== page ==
This festival began in 2003 when Southwick was going through massive regeneration, demolishing the existing post war houses. The families of our school who had lived in the community most of their lives were being separated from their extended family network and they were rehoused to other areas of Sunderland. We found that our parents/carers were suffering from stress and other health issues as a result of this, which was having an impact on the children in school.
A meeting with an artist called Mary Robson who worked in a school similar to our own introduced us to lantern making and its therapeutic effects. She was working in a district in Gateshead doing a lantern event with their parents and community members and discussed the long term benefits this had with the families which sounded amazing.
We wanted the event for our school to have a whole community involvement inclusive of local care homes, police, housing groups and community agencies to provide holistic activities for the parents. The benefits from activities such as these are to build on and in some cases enhance the skills of the community, build family links, socially and emotionally with each other and the school.
We achieve this by the use of:-
• Brought in local artists
• Staff that have expertise in emotional literacy
• Activities inclusive of all local agencies and partners
• Outside agencies for Family Learning Weekend/holistic therapies etc
• Police – Working alongside the community
• Having Gentoo available (local housing association)
• Neighbourhood nursery – making stars
• Increasing and developing skills of community members.
Our annual Southwick Lantern Festival has been a part of the history of the community since 2003. It is a celebration of families, friendship and community spirit. The workshops are facilitated by two local artists who work with the children and adults to develop their art skills, creating situations to improve language, support conversation and socialisation within the family unit.
Family art workshops begin in September with families creating tissue and sugar paper papercuts to decorate the windows of our dance studio and school. Then workshops begin Early October with the school and community making tissue and bamboo lanterns into house shapes and whatever the theme is. The light in each lantern signifies the ‘life spirit’ inside the home and the lanterns also have a star which will hold that families dreams and wishes.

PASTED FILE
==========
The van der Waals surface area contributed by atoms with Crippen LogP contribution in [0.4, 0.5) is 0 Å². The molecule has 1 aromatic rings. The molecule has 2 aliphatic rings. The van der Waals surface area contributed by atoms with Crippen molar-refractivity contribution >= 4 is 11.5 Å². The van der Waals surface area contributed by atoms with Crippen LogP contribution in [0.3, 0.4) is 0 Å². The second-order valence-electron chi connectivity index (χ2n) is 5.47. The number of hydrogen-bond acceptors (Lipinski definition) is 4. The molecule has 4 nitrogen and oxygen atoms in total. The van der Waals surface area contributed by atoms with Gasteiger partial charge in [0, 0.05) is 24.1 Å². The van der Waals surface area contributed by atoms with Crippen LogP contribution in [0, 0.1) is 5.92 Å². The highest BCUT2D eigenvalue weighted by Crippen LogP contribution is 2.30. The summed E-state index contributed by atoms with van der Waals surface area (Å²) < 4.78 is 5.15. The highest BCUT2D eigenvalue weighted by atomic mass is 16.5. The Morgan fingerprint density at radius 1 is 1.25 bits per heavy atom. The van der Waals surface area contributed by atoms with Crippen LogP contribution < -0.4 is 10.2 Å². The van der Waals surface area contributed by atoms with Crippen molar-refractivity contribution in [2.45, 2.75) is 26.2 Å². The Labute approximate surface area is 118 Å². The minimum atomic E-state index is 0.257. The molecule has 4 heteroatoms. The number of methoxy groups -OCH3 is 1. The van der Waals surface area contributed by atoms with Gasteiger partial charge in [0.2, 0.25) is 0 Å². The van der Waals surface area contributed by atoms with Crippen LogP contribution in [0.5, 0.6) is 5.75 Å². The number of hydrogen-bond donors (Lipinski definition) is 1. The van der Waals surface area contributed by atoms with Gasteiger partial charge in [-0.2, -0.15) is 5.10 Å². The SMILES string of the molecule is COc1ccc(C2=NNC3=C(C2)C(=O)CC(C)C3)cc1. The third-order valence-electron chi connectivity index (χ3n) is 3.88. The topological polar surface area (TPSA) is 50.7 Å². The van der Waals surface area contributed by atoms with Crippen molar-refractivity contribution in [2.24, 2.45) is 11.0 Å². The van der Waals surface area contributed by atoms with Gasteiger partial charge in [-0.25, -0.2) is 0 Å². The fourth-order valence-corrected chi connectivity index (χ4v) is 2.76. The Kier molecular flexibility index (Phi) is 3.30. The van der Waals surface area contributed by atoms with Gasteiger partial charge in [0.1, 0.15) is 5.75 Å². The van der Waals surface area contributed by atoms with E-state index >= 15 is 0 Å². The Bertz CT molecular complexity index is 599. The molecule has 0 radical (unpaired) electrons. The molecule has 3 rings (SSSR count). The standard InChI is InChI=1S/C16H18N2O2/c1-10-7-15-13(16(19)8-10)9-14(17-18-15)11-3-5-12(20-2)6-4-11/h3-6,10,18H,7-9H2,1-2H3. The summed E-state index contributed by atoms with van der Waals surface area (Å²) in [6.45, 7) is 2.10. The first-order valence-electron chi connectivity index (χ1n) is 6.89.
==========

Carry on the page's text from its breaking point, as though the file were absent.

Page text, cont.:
The lanterns were originally made into the shape of houses representing the houses that had been pulled down in the area, as part of the regeneration of the new estate. Some of the adults are now so skilled they create amazing constructions such as royal coaches, elephants, animated people and angels depending on what the theme is for that particular year linked to the subjects that the children are being taught in class, past themes have been Traditional Stories, The Rights of the Child, Oceans of Emotions linked to PSHE and A Selfie for Syria. In 2015 the children raised money to support the Paddington Project by paying to have their photos taken with their favourite bear.
Workshops run over two weeks after school and are open to everyone from the general public, local agencies, housing associations, the community police, Salvation Army and the local supermarkets enabling them to make lanterns representing their companies whilst creating opportunities to chat with families.
Thursday evening during the second week is procession night, the outside of the buildings and service road are lit up displaying an array of colours giving a festive atmosphere. Families gather to collect their lanterns and listen to the opening speech from the Mayor before the small firework display signifying the beginning of the walk.
The procession, walks a set route that encompasses the locality around the school escorted by a samba band, local councillors, agencies, community police and our families. The route then returns them back to school for a finale of lantern songs, our theme song being ’Catch a Falling Star’ and warm ‘Lantern’ soup in the dining hall to meet the lantern team, staff and friends for a chat.
This festival has proved to be highly successful over the years with an increase to the number of families attending the workshops reaching 90 to 100 per evening and over 300 people attending procession night.